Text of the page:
Collecting Journals: Volume V, 1841-1850
This volume offers insights into both Lillian’s role as a collector and her investment in details of the text. In her entry for James Fenimore Cooper’s The Sea Lions, she tells this story of attending an auction: “I hate to buy books at auction. May 17. ’43. I enjoyed it. Katherine Gregory bid for me. She and I were on the front sofa, soon joined by 2 dealers—I am fond of Mr Roberts and Mr Papintonio. We agreed to be friends and not watch each others bids. I said I know what I wish, and what I will pay, so all is fair. They said ‘You are after those paper bound Coopers,’ ‘Wait and see.’ I wanted 5, but prices were high, and I took but 3. […] When these books were sold, Mr Roberts whispered to me ‘That went to Mr Barrett,’ (a collector Mr Papintonio buys for.)” This Mr. Barrett is likely Clifton Waller Barrett, whose collection is now also housed in the Small Special Collections Library at the University of Virginia. So while several collectors once split these various volumes of Cooper’s, they have come together again here. Lillian’s knowledge of other collectors and her enjoyment of their company show her dedication to American fiction.
The entries in this volume reaffirm Lillian’s love of textual criticism as she explores the differences that appear in different editions. She confirms that her volumes match the noted errata for other first editions, and at times records these errata in her entries. For instance, she copies a table from Richard Curle’s Collecting American First Editions that shows the alterations from the first to second edition of Nathaniel Hawthorne’s The Scarlet Letter. Lillian also takes pleasure in the marginalia added by readers; such marginalia have become central to critics exploring how early American readers interacted with the novels they read. In her entry for Sylvester Judd’s Margaret she states, “Page 431 is marked by a pencil, so is page 432. The marks in a book always interest me; and I most certainly leave them.”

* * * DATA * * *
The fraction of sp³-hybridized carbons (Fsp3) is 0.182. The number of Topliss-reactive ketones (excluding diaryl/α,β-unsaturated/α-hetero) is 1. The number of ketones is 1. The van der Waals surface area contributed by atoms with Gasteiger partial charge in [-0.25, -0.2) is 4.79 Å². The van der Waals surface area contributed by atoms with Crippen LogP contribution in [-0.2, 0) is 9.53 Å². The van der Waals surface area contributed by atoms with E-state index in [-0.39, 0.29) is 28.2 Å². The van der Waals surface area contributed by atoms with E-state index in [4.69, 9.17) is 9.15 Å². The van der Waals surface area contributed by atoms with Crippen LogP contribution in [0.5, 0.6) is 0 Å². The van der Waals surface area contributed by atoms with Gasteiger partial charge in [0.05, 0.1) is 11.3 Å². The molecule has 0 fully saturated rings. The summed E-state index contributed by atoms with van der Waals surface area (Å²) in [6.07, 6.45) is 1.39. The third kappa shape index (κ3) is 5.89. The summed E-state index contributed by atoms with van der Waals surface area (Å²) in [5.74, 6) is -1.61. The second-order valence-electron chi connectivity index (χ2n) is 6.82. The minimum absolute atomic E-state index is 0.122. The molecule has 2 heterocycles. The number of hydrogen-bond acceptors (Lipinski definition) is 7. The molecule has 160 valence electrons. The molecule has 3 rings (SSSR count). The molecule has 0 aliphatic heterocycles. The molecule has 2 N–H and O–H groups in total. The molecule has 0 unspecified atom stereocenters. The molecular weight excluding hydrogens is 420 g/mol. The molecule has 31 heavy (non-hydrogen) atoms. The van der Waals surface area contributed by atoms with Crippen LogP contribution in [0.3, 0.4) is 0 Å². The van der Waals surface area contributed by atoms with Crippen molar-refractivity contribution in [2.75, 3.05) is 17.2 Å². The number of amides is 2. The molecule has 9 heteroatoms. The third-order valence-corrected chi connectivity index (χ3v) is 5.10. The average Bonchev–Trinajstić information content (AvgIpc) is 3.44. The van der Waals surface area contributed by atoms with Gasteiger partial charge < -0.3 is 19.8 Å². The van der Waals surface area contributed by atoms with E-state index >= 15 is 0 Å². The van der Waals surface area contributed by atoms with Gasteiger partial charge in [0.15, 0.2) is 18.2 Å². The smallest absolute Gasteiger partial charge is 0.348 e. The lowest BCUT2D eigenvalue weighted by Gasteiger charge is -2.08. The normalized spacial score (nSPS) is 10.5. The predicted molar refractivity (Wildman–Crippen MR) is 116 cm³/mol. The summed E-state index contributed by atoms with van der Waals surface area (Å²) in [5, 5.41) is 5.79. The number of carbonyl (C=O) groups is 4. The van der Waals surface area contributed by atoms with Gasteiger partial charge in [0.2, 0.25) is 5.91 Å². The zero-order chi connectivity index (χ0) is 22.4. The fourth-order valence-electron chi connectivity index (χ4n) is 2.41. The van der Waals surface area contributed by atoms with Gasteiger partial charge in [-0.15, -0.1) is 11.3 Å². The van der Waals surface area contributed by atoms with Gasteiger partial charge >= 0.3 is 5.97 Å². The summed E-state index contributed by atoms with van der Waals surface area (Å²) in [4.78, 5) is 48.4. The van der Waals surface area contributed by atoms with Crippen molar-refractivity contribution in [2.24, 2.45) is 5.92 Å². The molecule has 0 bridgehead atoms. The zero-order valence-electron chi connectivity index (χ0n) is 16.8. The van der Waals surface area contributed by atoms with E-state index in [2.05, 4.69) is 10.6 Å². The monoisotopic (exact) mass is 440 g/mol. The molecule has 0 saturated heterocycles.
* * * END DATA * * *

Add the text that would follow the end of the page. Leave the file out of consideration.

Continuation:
While she occasionally comments on the poor quality, ugliness, or critical merit of certain volumes, Lillian again demonstrates her dedication to creating a comprehensive collection of first editions of bestselling American fiction in this collecting journal. A few amusing examples of this include her notes on William Gilmore Simms’s Beauchampe; Joseph C. Neal’s Peter Ploddy; and Herman Melville’s Mardi. Of Beauchampe she writes, “[It] is a very difficult book to find. Perhaps it was read to death. Anyway it has eluded me, and I welcome this copy in lieu of a better one.” She despairs that Peter Ploddy is “an ugley [sic] paper bound book of the period. This copy is whole, but not fresh, and I dislike to put these books in my collection.” Yet she does so because “It is rare.” And while she writes that “Critics pronounce [The Scarlet Letter] the ranking American Novel,” she also records the Cambridge History of American Literature’s assessment that Mardi is “one of the strangest, maddest books every composed by an American.”